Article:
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Groningen researchers steer spin transport

21 July 2016

A team of physicists from the University of Groningen led by Bart van Wees have managed to steer the transport of electron spins with an electric field. They are the first to achieve this at room temperature, bringing new applications of spintronics a step closer. Their results were published in the journal Nano Letters.

Bart van Wees | Photo Science LinX
Bart van Wees | Photo Science LinX

Whereas normal electronics is based on the transport of charges, spintronics is all about ‘spin’, a quantum mechanical property of electrons. A spin can have two values (up and down) and can therefore be used to process information. But you need to be able to transport the spins. And that is the hard part: electron spin subsides over time, and spin transport is through diffusion, which is not particularly efficient.

The Groningen lab recently managed to break its own record for spin transport, setting a record of 24 micrometres. This is the distance that the electron spin could cover through undirected diffusion. At the time, PhD candidate Pep Ingla-Aynés explained that the next step would be to use an electric field to direct the transport.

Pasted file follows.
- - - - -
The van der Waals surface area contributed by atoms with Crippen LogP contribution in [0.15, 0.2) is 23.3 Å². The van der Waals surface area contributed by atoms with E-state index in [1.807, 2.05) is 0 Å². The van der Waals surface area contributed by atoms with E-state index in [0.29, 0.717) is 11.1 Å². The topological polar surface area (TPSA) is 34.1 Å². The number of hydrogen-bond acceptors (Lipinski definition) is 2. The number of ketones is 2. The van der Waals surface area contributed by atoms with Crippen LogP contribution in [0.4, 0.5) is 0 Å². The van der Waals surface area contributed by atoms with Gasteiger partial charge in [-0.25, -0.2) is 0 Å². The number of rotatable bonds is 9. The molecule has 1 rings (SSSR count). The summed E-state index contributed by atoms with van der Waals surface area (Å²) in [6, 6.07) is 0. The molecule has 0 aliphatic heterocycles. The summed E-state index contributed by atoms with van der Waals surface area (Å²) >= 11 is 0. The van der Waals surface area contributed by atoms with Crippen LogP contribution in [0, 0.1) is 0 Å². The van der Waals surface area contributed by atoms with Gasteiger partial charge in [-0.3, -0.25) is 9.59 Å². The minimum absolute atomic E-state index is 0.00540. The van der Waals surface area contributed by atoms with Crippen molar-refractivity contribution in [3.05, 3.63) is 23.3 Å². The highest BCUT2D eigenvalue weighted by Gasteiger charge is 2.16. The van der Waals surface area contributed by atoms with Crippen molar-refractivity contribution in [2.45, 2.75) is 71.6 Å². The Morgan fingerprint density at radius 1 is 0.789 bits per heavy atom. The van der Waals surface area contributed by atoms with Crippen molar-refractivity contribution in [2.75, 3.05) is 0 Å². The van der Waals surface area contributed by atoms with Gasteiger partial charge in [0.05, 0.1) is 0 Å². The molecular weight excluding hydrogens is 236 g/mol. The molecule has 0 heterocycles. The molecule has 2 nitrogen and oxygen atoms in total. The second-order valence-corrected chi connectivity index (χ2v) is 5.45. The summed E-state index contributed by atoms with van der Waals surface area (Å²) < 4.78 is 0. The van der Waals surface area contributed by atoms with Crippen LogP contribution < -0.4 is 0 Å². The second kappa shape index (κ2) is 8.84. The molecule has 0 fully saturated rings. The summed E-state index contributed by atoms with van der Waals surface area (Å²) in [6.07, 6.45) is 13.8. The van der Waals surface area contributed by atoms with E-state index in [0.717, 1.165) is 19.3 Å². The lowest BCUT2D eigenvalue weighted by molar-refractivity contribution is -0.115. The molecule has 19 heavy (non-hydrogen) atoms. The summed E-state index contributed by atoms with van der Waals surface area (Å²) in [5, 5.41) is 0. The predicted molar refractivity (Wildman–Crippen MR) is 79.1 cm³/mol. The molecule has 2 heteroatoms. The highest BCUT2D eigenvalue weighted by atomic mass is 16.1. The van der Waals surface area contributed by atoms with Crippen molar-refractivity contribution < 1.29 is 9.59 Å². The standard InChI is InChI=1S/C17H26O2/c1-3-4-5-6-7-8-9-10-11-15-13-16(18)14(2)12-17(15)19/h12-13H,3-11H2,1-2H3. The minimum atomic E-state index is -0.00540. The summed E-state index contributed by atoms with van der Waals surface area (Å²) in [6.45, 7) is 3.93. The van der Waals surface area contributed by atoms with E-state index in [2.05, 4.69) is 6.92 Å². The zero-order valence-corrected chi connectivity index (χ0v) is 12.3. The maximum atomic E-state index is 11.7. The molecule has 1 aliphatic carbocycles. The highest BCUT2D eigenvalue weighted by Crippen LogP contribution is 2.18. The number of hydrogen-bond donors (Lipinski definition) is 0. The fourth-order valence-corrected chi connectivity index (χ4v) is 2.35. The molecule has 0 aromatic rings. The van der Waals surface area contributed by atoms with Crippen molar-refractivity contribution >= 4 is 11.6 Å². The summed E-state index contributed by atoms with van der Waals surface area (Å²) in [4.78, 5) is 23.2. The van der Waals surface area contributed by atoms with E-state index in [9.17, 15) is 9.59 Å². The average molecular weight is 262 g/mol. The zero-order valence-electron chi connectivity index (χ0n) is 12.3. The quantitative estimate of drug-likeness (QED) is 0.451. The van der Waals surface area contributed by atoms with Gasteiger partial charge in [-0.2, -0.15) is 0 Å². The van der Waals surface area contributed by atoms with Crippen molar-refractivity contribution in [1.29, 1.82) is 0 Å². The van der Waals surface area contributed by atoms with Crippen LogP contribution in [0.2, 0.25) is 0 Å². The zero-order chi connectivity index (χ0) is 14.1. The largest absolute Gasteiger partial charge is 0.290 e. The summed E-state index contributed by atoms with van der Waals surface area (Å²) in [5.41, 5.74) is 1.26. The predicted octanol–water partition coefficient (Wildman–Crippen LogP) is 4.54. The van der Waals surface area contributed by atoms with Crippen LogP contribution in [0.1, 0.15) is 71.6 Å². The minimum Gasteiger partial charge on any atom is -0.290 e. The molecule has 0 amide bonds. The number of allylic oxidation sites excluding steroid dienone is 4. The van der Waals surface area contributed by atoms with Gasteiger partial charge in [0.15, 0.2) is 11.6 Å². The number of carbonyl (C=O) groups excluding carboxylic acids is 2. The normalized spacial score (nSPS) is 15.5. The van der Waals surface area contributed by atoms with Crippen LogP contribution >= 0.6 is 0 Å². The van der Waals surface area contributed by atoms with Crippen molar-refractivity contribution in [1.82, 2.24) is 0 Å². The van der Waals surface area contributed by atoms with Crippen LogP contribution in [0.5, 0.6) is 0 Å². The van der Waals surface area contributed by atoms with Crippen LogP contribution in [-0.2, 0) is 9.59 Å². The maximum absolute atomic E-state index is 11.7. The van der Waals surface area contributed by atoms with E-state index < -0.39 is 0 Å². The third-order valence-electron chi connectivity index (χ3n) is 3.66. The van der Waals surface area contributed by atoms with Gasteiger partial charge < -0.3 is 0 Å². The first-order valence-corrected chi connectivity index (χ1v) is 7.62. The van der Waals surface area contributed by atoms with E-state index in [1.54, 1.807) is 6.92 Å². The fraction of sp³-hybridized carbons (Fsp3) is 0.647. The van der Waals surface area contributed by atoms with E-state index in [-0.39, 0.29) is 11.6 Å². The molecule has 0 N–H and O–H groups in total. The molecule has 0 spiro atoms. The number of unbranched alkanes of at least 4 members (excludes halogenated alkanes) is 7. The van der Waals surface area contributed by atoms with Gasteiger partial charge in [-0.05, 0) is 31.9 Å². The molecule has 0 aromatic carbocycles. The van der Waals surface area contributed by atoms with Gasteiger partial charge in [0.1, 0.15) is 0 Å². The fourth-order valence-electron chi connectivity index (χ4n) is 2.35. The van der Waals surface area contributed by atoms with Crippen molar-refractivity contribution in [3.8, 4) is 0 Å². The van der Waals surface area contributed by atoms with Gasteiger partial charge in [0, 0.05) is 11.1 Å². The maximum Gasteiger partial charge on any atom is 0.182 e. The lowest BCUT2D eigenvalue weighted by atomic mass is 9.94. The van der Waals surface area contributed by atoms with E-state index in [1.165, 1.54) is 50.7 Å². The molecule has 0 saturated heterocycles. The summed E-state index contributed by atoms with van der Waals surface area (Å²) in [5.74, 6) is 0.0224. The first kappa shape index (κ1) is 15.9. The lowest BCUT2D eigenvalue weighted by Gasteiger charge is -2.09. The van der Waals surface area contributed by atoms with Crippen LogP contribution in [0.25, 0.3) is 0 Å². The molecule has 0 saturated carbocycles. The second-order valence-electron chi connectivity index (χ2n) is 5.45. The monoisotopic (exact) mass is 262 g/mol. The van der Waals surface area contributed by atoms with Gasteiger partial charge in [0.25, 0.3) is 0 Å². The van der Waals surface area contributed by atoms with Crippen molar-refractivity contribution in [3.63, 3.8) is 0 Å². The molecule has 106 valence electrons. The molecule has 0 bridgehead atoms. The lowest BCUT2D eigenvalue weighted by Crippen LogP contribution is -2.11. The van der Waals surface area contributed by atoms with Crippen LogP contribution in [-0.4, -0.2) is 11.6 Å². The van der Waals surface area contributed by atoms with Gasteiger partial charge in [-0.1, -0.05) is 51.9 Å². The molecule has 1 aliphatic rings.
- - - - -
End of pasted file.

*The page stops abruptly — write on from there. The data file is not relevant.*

The team has now succeeded. As in the record attempt, they used graphene, the two-dimensional form of carbon, sandwiched between layers of boron nitride, which is also two-dimensional. Without an electric field, the spin covered 7.7 micrometres, but with an electric field the maximum distance covered was a respectable 90 micrometres.

It proved possible to direct the spin to the left or right of y-shaped channels of graphene, with an efficiency of 88 percent. If you can direct spin currents you can make logic gates the building blocks of computers, for instance. As the Groningen experiments were conducted at room temperature, this is an important step towards new applications of spintronics.

Bart van Wees is a pioneer in the field of spintronics. One of his roles is as leader of the spintronics work package on the European Graphene Flagship Project. Last year he was awarded the Spinoza Prize, the highest academic award in the Netherlands, for his ground-breaking research into electron behaviour , including spin transport.

References: Josep Ingla-Aynés , Rick J. Meijerink , and Bart J. van Wees : Eighty-Eight Percent Directional Guiding of Spin Currents with 90 μm Relaxation Length in Bilayer Graphene Using Carrier Drift . Nano Letters, online 11 July 2016. DOI: 10.1021/acs.nanolett.6b01004

Last modified:11 April 2017 3.20 p.m.
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